THE PINCHAS SCROLL
“Command the Israelite people and say to them: Be punctilious in presenting to Me at stated times the offerings of food due Me, as offerings by fire of pleasing odor to Me.” (Numbers 28:2)
The holiest spot in any synagogue is the Aron HaKodesh “Holy Ark”, usually on the Eastern wall, where the Torah scrolls are kept. Many synagogues have multiple Torah scrolls. But three are kept in front, read on a regular basis. One scroll is rolled to the weekly Sabbath Torah portion. It is read every Sabbath morning, and if there is a daily service, Sabbath afternoon, and Monday and Thursday mornings. It is only rerolled once at Simchat Torah, where we turn from the end of Deuteronomy to the beginning of Genesis. (Remember the Blockbuster sign – “Be kind, Rewind.”)
A second is the festival scroll. It is rolled from place to place for the special readings on each of the festivals. One of my goals over the years as a rabbi is to find an appointed person to roll these scrolls, although often I have to do it myself. The Torah readings vary greatly during the cycle of festivals.
Then there is a third scroll, often called the Pinchas scroll. It is rolled to the end of this week’s portion. It contains the additional reading, often called the Musaf reading, read from a second scroll. On Rosh Hodesh (the New Moon) and each of the festivals we read from this scroll. On festivals we take out two Torahs, the regular reading and the Musaf reading. This Torah is kept rolled at all times to this section. The irony is that over the years, this is usually the first section of the Torah to wear out. When a scribe checks if a Torah scroll is kosher, they usually begin with this section.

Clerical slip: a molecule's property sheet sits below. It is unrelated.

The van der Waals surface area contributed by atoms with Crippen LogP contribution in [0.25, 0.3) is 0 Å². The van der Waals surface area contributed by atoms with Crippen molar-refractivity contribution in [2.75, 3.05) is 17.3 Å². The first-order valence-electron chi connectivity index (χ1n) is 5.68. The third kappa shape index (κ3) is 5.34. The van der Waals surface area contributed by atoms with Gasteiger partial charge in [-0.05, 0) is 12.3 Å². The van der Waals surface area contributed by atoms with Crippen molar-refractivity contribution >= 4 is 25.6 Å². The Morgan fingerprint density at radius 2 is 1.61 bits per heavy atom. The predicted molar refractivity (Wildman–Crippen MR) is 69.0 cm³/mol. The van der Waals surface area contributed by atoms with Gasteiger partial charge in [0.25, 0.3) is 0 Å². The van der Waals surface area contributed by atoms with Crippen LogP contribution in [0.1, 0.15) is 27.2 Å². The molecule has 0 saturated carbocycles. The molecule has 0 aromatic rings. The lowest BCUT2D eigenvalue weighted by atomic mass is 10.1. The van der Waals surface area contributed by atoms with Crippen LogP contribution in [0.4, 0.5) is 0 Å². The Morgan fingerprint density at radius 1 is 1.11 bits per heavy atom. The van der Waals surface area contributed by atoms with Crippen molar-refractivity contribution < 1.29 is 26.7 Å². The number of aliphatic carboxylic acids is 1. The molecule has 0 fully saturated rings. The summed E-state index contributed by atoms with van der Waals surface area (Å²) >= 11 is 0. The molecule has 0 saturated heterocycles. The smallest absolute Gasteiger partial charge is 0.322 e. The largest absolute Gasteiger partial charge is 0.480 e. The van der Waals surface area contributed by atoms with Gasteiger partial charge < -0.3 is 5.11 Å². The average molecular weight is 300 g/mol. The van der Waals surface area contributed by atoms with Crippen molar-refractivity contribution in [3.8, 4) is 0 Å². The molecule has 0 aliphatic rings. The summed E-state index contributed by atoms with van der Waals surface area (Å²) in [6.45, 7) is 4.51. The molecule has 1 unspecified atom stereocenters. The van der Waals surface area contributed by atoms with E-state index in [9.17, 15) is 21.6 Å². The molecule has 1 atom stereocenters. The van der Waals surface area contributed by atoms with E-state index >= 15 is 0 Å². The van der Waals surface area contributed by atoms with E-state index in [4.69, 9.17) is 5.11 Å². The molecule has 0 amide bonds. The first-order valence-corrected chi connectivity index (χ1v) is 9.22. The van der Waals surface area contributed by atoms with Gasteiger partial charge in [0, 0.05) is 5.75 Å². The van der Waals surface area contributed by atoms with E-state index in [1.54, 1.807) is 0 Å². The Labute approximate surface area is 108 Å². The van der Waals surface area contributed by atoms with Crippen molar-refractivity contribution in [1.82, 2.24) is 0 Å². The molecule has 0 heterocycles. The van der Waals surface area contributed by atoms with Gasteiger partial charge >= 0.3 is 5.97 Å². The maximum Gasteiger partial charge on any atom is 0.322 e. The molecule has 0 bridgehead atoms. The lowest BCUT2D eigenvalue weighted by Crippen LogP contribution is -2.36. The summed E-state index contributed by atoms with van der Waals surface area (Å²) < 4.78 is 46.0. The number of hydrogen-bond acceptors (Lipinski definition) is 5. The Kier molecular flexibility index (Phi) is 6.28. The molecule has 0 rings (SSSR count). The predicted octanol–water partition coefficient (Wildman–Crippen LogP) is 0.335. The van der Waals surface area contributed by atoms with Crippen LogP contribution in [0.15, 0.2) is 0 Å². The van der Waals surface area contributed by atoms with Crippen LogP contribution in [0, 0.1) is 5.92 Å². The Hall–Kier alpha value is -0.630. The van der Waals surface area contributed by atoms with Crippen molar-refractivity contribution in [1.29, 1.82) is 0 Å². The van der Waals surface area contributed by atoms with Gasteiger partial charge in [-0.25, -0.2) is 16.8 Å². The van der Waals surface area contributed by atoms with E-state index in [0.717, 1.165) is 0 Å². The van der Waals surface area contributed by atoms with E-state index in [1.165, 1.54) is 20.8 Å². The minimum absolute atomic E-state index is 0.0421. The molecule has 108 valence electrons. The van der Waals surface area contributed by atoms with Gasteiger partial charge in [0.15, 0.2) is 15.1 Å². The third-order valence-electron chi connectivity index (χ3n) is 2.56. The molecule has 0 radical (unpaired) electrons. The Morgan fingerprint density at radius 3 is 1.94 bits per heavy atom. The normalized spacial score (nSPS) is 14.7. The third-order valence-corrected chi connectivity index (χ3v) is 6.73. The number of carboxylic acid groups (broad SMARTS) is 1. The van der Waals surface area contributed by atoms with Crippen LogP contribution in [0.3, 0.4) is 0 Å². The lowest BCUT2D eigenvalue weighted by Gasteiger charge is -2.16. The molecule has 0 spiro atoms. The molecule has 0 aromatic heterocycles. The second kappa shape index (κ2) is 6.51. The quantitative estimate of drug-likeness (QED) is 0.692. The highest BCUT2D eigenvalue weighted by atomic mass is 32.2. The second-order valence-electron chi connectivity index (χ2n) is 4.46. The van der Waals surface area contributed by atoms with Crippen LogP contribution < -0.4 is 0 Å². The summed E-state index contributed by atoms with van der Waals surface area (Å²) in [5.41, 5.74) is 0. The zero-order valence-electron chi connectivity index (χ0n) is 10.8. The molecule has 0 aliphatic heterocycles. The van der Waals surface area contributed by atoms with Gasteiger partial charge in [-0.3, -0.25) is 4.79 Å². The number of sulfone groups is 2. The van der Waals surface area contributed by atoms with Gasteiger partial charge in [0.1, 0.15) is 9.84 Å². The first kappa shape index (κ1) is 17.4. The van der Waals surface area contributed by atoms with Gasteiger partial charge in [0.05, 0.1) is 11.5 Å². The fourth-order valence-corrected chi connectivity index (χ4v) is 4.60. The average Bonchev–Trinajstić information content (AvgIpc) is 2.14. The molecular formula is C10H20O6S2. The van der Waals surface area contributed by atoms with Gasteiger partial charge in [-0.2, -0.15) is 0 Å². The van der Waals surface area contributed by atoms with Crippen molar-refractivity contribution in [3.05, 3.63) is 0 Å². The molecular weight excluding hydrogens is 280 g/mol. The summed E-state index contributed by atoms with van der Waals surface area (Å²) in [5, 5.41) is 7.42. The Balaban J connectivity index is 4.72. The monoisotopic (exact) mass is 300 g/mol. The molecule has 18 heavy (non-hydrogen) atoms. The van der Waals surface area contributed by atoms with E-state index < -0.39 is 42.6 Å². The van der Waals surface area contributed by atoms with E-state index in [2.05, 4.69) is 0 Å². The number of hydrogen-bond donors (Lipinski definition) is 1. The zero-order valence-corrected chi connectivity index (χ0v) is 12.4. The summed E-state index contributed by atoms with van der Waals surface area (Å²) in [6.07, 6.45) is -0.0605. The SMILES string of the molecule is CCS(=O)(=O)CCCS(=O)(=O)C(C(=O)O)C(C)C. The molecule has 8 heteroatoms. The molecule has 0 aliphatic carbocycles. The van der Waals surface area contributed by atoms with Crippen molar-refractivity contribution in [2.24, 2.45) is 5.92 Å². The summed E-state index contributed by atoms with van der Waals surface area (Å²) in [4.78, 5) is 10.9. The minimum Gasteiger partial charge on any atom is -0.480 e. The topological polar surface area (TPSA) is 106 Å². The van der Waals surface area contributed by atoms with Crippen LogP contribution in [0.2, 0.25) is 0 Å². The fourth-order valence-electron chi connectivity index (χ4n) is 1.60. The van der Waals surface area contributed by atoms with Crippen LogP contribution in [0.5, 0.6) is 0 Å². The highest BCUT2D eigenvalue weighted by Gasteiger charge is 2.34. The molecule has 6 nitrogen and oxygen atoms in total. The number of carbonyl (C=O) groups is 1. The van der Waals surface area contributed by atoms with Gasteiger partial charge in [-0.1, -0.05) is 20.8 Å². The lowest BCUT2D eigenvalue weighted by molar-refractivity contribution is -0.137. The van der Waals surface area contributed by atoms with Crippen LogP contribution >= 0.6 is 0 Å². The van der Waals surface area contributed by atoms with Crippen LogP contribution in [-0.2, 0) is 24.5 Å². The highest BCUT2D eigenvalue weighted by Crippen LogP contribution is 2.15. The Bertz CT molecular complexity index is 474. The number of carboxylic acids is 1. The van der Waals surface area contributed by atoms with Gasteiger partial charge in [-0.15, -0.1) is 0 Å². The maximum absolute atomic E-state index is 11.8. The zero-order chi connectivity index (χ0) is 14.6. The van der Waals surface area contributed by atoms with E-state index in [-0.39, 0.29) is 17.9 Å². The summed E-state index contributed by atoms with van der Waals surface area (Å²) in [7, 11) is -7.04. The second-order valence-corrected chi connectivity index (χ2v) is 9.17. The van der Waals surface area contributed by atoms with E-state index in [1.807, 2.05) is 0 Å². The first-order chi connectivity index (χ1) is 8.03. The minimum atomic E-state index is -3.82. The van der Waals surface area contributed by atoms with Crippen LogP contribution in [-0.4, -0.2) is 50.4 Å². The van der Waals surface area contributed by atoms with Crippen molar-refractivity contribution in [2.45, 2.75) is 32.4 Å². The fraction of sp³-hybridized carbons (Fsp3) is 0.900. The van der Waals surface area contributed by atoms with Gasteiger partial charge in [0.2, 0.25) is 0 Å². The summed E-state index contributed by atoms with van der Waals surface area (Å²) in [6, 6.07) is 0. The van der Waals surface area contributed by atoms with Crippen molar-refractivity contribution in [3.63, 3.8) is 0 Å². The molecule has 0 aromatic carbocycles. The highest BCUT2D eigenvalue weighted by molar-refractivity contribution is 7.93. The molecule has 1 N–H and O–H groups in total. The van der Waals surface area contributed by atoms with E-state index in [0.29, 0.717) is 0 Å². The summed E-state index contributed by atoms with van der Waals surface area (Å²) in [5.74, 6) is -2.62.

What is in this section? It contains all the special animal offerings brought to the ancient Temple in Jerusalem. There were two daily offerings and special additional offerings for the Sabbath, Rosh Hodesh, and each festival. Often the Rabbis of the Talmudic age would learn some profound details from each of these offerings. For example, on the first day of Sukkot there were 13 bullocks offered, the second day 12, the third day 11, until the seventh day when there were 7. That is 70 bullocks altogether over the seven-day festival, symbolizing the 70 nations of the earth. When the Temple was standing, we would bring an offering for each nation of the world on Sukkot.
The Temple is no longer standing and animal sacrifices stopped long ago. So why do we still read this section? In the Reform Movement they have removed it. On the other hand, in Orthodox Judaism there is an additional Amida (standing prayer) called Musaf where they pray for the reestablishment of these offerings. The traditional wording asks God to bring us back to our Holy Temple, where we will once again offer these various offerings. Most the Orthodox Jews I know say this prayer, but I do not know many who truly desire the rebuilding of the Temple and the reintroduction of these animal sacrifices. But today there is a special yeshiva in Jerusalem to train priests (kohenim) in all the arcane laws of these offerings, being prepared in case the Temple is rebuilt.
In Conservative synagogues such as the ones where I have served, we do read the offerings and pray the Musaf service. But we have changed the wording. Instead of praying for the reestablishment of animal sacrifices, we say “there are fathers used to offer the following sacrifices.” It is a small change in wording that reflects a huge change in theology. We recall the past, but we do not seek to reestablish the past. Orthodox rabbis have totally rejected this change in wording.
Personally, I find something powerful about remembering the past while moving beyond the past. Last week I mentioned how the great philosopher Maimonides saw animal offerings as a concession to the needs of the people in ancient times. Our ideas about worshipping God have evolved. Nonetheless, we still keep a Pinchas scroll of the Torah in our Holy Ark, ready to read about these animal offerings.